I can’t help but believe such hurtful actions, like those I heard about today, grieve and sadden God. But in the larger perspective, I think it is all simply another symptom of the underlying condition of the traditional, institutional church in the western world.

The Dysfunctional Status-Quo

Thursday, August 30th, 2007

 ~Mdavis Uploaded Images Frustration-798907
A good friend in his late 20s emailed me about his frustrating dilemma:

“Our ‘community/organic church’ has been working to define ourselves, our mission, and overall purpose. In the meantime, we are trying to work through some tough issues with one of the local churches that all of us have been previously associated with to one degree or another.

They approached us about a month ago requesting us to consider taking on the responsibility of starting a ‘postmodern’ church service, under their umbrella. Basically, they’re stuck and realize that they aren’t effectively reaching people under 35.

All us have close relationships with various people in the leadership of the church. However, all of us in our ‘community’ are very reluctant to fall under the umbrella of such a local church and we’ve been fairly vocal about that.

Just last night my wife and I had one of the couples in our community over and they informed us that they (more…)

Leadership In Hungary

Thursday, June 14th, 2007

Heisers Heisers Metcalfs

Tamas and Zsofia Heiser are with Barnabas Csoport, CRM’s ministry in Hungary, and are moving toward the role of leading that team.

This comes after a church planting experience over the past decade where God used them to birth and give leadership to a healthy group of believers in Zalaegerszeg in the southern part of the country.

While a highly respected pastor and leader in his community, denomination and throughout the country, Tamas is making the move to Barnabas Csoport because he sees the acute need for leadership in the church that is and the church that needs to be in Hungary and beyond. His situation is also another vivid example of an apostolic leader that needs an apostolic structure to accomplish all that God intends for his life. Tamas’ sense of vision and calling has moved beyond the boundaries of one local context. A gifted musician, teacher and great mom, Zsofia plays an integral role in all that has transpired and how God will use them in the future. She fully shares this step into the turbulent world of the missionary.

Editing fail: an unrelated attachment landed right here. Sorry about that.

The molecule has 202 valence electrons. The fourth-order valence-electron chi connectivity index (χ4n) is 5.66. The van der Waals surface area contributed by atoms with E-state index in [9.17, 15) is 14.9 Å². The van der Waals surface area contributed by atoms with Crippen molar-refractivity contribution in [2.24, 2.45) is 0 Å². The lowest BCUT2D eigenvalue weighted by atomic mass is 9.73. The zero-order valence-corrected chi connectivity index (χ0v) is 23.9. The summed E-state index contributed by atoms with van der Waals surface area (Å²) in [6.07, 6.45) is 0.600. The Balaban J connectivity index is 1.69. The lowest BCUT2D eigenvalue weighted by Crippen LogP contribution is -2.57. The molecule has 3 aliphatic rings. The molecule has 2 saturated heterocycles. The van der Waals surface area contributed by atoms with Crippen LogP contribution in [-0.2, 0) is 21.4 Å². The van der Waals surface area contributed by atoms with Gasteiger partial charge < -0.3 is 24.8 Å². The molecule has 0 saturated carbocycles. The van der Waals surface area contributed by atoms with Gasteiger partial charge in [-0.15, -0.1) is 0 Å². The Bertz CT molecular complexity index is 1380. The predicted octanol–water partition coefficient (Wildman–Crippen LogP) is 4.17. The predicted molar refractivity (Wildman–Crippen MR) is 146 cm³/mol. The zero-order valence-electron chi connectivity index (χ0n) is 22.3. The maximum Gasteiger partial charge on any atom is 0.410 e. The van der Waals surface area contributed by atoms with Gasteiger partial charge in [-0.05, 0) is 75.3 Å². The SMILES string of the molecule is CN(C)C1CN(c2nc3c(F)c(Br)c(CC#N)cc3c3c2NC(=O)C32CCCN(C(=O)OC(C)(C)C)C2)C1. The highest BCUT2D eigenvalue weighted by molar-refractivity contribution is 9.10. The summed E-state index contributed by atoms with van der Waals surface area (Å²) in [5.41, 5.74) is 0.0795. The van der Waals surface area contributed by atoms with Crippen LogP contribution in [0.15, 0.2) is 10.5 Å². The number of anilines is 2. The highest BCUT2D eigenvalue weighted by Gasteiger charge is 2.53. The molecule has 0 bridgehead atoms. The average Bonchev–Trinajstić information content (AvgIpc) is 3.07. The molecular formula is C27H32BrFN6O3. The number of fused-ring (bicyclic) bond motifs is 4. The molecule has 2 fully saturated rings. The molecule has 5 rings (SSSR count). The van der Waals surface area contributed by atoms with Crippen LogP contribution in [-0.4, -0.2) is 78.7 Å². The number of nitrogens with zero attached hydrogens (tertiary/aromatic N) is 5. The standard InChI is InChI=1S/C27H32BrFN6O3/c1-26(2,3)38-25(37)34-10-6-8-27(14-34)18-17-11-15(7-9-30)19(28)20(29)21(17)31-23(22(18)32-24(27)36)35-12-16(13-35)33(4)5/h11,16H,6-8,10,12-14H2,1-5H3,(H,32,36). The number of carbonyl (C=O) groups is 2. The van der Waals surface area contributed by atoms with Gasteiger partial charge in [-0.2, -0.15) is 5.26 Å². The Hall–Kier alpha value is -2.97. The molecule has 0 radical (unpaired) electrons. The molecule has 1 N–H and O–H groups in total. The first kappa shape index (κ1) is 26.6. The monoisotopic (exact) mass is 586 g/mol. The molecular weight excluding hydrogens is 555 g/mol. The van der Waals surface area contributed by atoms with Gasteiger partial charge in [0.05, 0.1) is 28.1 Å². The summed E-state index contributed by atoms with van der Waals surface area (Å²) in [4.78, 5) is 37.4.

While Tamas may not be as “frustrated” in the same sense as Eric (February 7, 2006 post in Apostolic Ecclesiology), he’s cut out of the same cloth. He, Zsofia, and their three children are in the process of selling their home and moving to Budapest. They are taking some bold, sacrificial steps to follow God’s leading in their lives, steps that God will bless and through which the Church and God’s kingdom purposes will be enriched throughout this region of the world.

The Naiveté of “Church Direct” Mission Efforts

Saturday, January 27th, 2007

 Downloads Rembrandtpaul
“If the short-term movement has been a trend toward ‘amateurism’ in missions then congregational-direct mission efforts are often even worse….